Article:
Chapter 5 is suffused with thoughtful suggestions which, in a practical way, may be helpful potentially to non-BPs.
The substantive contents of Chapter 6 likewise are replete with thoughtfully practical suggestions. Topics broached extend notably to issues involving "limits" and "boundary" issues.
In Chapter 7, Mason and Kreger, acting with their customary thoughtfulness, dispense more practical advice, which may be quite helpful to non-BPs. The gamut of issues discussed in this context importantly encompass communications related skills.
In the enframing substantive context of creating a "safety plan", Mason and Kreger, in Chapter 8, prescribe a further dose of advice, to non-BPs. In a characteristically thoughtful and practical way, non-BPs are counseled with regard to responding appropriately to rage, physical abuse, self mutilation, and suicide threats by persons with BPD.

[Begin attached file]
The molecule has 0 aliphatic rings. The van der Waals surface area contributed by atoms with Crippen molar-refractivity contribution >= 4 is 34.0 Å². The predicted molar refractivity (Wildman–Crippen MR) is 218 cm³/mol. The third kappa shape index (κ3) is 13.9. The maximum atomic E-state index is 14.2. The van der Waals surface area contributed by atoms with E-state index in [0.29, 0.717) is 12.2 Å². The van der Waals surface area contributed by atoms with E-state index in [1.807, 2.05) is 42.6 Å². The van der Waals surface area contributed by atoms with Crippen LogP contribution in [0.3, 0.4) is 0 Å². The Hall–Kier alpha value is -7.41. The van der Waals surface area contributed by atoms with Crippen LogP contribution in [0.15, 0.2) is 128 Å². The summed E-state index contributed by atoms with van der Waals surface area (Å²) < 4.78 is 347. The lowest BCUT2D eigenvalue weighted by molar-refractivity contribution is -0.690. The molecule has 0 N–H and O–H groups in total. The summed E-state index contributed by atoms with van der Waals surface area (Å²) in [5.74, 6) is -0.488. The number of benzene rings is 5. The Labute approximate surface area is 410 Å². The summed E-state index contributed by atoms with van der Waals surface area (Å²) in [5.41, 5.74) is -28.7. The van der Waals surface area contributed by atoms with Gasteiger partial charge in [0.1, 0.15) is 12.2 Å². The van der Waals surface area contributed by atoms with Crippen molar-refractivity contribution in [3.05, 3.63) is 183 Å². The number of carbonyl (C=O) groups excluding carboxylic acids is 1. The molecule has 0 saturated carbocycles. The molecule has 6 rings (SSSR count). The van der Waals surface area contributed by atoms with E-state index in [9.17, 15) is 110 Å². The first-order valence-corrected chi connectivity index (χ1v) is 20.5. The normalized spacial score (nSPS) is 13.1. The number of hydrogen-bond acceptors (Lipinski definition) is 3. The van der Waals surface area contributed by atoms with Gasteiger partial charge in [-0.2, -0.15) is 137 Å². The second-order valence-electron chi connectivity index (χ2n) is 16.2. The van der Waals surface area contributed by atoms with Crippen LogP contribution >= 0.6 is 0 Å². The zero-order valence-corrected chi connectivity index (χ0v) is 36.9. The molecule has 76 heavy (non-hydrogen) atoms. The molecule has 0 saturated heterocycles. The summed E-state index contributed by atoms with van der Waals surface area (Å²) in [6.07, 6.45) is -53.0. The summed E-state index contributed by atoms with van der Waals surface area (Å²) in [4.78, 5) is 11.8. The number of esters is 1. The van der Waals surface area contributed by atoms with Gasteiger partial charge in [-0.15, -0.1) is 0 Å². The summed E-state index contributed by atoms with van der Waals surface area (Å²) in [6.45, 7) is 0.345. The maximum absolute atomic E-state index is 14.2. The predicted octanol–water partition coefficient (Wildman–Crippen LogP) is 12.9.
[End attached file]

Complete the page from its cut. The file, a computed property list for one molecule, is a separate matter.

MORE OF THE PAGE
The substantive cynosure of Chapter 9 is protecting children from BPD behavior. In this overarching context, Mason and Kreger address a range of issues, and also offer numerous practical suggestions.
The focus of Mason and Kreger, in Chapter 10, is directed sharply towards issues associated with children who may have BPD.
In penultimate Chapter 11, the intellectual gaze of Mason and Kreger turns raptly towards "distortion campaigns" (including lies, rumors, and accusations), by persons with BPD.
Making decisions concerning a relationship with someone with BPD particularly attracts the discerning attention, of Mason and Kreger, in concluding Chapter 12.
In an Appendix following the text, Mason and Kreger comment tersely on biological and "environmental" risk factors associated possibly with BPD, and also on medication and psychotherapy (to treat BPD).